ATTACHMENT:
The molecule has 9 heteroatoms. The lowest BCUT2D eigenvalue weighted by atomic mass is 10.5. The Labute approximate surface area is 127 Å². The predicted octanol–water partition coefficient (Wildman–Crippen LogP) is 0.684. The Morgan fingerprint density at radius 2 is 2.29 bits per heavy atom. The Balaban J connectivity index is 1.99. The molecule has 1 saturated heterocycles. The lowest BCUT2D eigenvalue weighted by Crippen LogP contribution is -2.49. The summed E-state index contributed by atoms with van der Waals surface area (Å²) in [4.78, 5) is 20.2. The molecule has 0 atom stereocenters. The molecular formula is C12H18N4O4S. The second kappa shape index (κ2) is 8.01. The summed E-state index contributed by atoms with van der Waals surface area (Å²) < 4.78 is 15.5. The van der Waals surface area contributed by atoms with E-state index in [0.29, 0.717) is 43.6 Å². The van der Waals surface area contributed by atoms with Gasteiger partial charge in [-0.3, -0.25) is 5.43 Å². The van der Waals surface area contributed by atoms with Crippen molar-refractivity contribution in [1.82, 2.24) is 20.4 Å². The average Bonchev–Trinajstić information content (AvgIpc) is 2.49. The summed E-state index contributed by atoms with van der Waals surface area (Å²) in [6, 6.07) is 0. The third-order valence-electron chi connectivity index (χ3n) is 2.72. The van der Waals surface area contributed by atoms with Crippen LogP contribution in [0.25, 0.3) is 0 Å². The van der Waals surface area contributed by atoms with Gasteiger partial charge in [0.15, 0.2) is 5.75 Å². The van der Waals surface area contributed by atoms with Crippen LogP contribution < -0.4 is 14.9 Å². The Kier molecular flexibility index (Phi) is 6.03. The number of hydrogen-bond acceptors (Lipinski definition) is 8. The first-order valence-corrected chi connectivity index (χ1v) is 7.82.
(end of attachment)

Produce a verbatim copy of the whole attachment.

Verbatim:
The molecule has 9 heteroatoms. The lowest BCUT2D eigenvalue weighted by atomic mass is 10.5. The Labute approximate surface area is 127 Å². The predicted octanol–water partition coefficient (Wildman–Crippen LogP) is 0.684. The Morgan fingerprint density at radius 2 is 2.29 bits per heavy atom. The Balaban J connectivity index is 1.99. The molecule has 1 saturated heterocycles. The lowest BCUT2D eigenvalue weighted by Crippen LogP contribution is -2.49. The summed E-state index contributed by atoms with van der Waals surface area (Å²) in [4.78, 5) is 20.2. The molecule has 0 atom stereocenters. The molecular formula is C12H18N4O4S. The second kappa shape index (κ2) is 8.01. The summed E-state index contributed by atoms with van der Waals surface area (Å²) < 4.78 is 15.5. The van der Waals surface area contributed by atoms with E-state index in [0.29, 0.717) is 43.6 Å². The van der Waals surface area contributed by atoms with Gasteiger partial charge in [-0.3, -0.25) is 5.43 Å². The van der Waals surface area contributed by atoms with Crippen molar-refractivity contribution in [1.82, 2.24) is 20.4 Å². The average Bonchev–Trinajstić information content (AvgIpc) is 2.49. The summed E-state index contributed by atoms with van der Waals surface area (Å²) in [6, 6.07) is 0. The third-order valence-electron chi connectivity index (χ3n) is 2.72. The van der Waals surface area contributed by atoms with Crippen LogP contribution in [0.25, 0.3) is 0 Å². The van der Waals surface area contributed by atoms with Gasteiger partial charge in [0.15, 0.2) is 5.75 Å². The van der Waals surface area contributed by atoms with Crippen LogP contribution < -0.4 is 14.9 Å². The Kier molecular flexibility index (Phi) is 6.03. The number of hydrogen-bond acceptors (Lipinski definition) is 8. The first-order valence-corrected chi connectivity index (χ1v) is 7.82.